About eight out of every 10 Web browsers run by consumers are vulnerable to attack by exploits of already-patched bugs, a security expert said today.
The poor state of browser patching stunned Wolfgang Kandek, CTO of security risk and compliance management provider Qualys, which presented data from the company’s free BrowserCheck service Wednesday at the RSA Conference in San Francisco.
“I really thought it would be lower,” said Kandek of the nearly 80 percent of browsers that lacked one or more patches.
BrowserCheck scans Windows, Mac and Linux machines for vulnerable browsers, as well as up to 18 browser plug-ins, including Adobe’s Flash and Reader, Oracle’s Java and Microsoft’s Silverlight and Windows Media Player.
When browsers and their plug-ins are tabulated together, between 90 percent and 65 percent of all consumer systems scanned with BrowserCheck since June 2010 reported at least one out-of-date component, depending on the month. In January 2011, about 80 percent of the machines were vulnerable.
Even worse, about 30 percent of browser plug-ins are perpetually unpatched, a rate triple that of Windows, where Qualys’ data has shown that, on average, about 10 percent of all PCs never receive Microsoft’s patches.
When plug-ins were excluded, browsers fared better: Only about 25 percent of the scanned machines had an unpatched browser on board last month.
Kandek read those results as proof that browser updates were applied more regularly by users. “The lower percentage shows that updating works pretty well for [browsers],” he said.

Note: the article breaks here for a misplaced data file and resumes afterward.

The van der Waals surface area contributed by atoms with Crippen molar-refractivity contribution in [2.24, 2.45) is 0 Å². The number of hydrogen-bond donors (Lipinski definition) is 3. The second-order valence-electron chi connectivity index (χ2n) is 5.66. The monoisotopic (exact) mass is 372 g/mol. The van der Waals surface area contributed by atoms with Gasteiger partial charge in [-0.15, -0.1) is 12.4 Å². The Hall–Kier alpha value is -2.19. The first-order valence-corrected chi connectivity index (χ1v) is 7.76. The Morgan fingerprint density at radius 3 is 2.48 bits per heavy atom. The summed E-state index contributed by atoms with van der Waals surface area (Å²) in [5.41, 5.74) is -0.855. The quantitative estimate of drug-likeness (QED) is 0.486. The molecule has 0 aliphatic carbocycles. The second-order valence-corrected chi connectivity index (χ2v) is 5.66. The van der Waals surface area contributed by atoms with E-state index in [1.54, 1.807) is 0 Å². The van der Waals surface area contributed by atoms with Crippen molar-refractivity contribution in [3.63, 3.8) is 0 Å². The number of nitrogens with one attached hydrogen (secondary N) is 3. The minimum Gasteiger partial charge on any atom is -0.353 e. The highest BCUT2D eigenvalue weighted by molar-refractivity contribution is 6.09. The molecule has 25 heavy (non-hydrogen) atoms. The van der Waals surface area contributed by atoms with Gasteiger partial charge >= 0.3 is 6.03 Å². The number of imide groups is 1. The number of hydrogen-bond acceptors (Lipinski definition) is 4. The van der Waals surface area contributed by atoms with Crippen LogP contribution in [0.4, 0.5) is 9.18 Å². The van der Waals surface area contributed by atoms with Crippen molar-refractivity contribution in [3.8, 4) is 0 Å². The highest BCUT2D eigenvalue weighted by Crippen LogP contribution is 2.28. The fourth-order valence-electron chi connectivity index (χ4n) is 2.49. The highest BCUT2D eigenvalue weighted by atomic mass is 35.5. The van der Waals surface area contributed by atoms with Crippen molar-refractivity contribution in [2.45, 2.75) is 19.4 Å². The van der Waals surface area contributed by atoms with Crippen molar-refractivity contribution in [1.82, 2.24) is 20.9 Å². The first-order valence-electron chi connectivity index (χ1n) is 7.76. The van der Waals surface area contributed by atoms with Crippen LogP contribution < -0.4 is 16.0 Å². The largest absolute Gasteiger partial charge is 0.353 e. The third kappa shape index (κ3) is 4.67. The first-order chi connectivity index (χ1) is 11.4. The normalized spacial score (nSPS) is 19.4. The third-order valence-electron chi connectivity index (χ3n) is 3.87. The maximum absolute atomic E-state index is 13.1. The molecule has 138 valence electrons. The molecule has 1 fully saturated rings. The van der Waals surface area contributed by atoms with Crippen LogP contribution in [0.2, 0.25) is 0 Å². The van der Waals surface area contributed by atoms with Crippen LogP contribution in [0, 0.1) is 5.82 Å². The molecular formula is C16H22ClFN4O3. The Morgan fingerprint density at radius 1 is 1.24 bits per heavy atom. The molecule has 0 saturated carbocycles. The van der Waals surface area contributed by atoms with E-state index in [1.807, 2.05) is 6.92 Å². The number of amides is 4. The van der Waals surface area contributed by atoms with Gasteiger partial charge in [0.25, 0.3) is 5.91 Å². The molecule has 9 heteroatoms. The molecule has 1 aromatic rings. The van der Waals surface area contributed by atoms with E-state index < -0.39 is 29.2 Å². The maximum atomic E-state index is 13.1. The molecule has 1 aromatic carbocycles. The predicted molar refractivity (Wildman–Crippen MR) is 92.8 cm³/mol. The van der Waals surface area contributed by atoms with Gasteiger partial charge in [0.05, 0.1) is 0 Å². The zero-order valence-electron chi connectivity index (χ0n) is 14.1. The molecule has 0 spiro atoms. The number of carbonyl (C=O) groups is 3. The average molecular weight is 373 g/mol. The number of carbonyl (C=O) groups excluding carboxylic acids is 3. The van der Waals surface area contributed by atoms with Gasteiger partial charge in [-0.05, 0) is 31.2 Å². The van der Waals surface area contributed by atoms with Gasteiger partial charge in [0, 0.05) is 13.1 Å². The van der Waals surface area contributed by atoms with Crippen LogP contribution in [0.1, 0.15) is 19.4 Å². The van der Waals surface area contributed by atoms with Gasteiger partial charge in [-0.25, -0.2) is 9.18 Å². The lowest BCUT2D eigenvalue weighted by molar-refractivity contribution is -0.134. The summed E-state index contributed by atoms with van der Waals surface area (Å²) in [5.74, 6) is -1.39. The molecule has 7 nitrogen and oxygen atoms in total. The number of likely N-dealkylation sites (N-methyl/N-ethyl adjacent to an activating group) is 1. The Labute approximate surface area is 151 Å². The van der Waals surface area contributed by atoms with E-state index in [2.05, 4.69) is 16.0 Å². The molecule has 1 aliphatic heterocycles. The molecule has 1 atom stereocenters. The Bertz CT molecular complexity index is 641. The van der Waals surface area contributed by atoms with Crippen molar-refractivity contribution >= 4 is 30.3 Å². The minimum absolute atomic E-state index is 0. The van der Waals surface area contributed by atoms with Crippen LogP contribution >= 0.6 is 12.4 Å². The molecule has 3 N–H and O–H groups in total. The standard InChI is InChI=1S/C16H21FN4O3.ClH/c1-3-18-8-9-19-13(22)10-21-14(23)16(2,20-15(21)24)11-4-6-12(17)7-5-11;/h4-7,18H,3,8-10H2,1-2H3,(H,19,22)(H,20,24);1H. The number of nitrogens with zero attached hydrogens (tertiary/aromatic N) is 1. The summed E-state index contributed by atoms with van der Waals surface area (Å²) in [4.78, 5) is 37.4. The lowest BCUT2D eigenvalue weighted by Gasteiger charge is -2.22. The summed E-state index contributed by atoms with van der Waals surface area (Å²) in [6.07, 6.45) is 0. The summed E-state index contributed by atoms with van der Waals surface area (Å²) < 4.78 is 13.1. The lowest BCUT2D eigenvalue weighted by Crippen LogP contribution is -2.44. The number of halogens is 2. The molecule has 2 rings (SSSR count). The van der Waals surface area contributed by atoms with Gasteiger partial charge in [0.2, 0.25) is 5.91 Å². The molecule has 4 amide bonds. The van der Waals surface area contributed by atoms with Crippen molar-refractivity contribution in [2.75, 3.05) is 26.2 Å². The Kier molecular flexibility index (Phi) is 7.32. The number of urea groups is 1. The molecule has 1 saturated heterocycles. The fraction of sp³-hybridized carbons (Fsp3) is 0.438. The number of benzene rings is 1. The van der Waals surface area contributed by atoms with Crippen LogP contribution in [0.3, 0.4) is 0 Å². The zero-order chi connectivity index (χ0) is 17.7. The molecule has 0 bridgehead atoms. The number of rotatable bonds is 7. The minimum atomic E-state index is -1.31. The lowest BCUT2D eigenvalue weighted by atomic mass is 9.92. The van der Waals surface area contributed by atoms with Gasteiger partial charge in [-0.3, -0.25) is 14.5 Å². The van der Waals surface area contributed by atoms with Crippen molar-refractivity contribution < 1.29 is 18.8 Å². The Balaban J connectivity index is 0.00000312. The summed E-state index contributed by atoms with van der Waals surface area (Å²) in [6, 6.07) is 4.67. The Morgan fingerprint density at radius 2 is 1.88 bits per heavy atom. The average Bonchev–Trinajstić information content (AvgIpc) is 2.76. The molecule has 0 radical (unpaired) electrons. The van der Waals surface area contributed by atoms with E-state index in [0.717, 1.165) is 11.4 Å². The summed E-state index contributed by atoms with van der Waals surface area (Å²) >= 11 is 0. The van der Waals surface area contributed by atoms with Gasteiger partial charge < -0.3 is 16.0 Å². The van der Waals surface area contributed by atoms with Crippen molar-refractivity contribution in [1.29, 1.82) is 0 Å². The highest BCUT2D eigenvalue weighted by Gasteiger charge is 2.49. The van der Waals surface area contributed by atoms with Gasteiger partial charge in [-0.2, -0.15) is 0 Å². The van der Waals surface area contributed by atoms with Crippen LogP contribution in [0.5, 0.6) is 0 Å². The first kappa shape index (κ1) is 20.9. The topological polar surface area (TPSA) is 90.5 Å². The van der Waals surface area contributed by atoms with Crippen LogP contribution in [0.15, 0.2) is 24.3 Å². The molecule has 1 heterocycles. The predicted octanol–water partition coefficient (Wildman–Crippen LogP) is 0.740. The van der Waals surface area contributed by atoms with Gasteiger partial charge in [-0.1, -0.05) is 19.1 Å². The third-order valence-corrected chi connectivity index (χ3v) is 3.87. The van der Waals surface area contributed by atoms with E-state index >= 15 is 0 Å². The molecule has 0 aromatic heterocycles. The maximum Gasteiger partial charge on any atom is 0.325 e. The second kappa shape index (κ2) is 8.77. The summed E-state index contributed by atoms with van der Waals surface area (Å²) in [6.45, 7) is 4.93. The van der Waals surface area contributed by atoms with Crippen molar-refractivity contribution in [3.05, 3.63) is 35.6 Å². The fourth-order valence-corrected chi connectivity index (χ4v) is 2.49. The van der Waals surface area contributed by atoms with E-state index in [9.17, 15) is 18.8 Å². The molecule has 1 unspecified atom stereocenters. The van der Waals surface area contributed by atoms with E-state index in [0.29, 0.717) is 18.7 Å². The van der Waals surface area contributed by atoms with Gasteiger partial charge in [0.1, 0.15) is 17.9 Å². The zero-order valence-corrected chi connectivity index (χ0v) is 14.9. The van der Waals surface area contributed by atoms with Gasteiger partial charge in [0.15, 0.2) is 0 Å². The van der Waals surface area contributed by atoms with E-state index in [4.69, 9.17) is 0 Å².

Unlike most plug-ins, browsers either silently self update — as does Google’s Chrome—or automatically check for new patches, a practice of Microsoft’s Internet Explorer (IE) and Mozilla’s Firefox.
The most likely plug-in to require a patch is Oracle’s Java, which was outdated on more than 40 percent of the scanned systems. Adobe’s Reader was second, with about 32 percent of the computers reporting a vulnerable version. Apple’s QuickTime took third, with less than 25%.
Java was also in the top spotlast year when Qualys unveiled statistics from BrowserCheck’s first three months of operation.
“I bet that most people don’t even know that they have Java, or how it installs,” said Kandek. “Exploit writers have recognized that, and have been adding Java exploits in their toolkits.”
Although Oracle usually releases Java updates quarterly, last week it rushed out an emergency patch to quash a critical bug.
Kandek said he sees two solutions.
“A single updater would be the right thing [to have],” he said, referring to calls he’s made before that Microsoft take on the responsibility for patching important third-party plug-ins.
“All the different patching mechanisms are confusing, a bit of this and some of that,” Kandek added, arguing that that was one reason why so many plug-ins go unpatched.
A second answer may come with the newest round of browsers—such as Firefox 4, IE9 and Chrome—that support HTML5, the Web standard that can handle the audio and video processing now done by many of the most popular plug-ins, including Flash, QuickTime and Windows Media Player.
“Moving more functionality into the bowsers with HTML5 would help, because then you don’t need those plug-ins,” Kandek said.
He also applauded Google for updating Flash alongside Chrome, and for integrating a bare-bones HTML-based PDF viewer into its browser, moves rivals have not mimicked.
This story, "Bulk of browsers found to be at risk of attack" was originally published by Computerworld.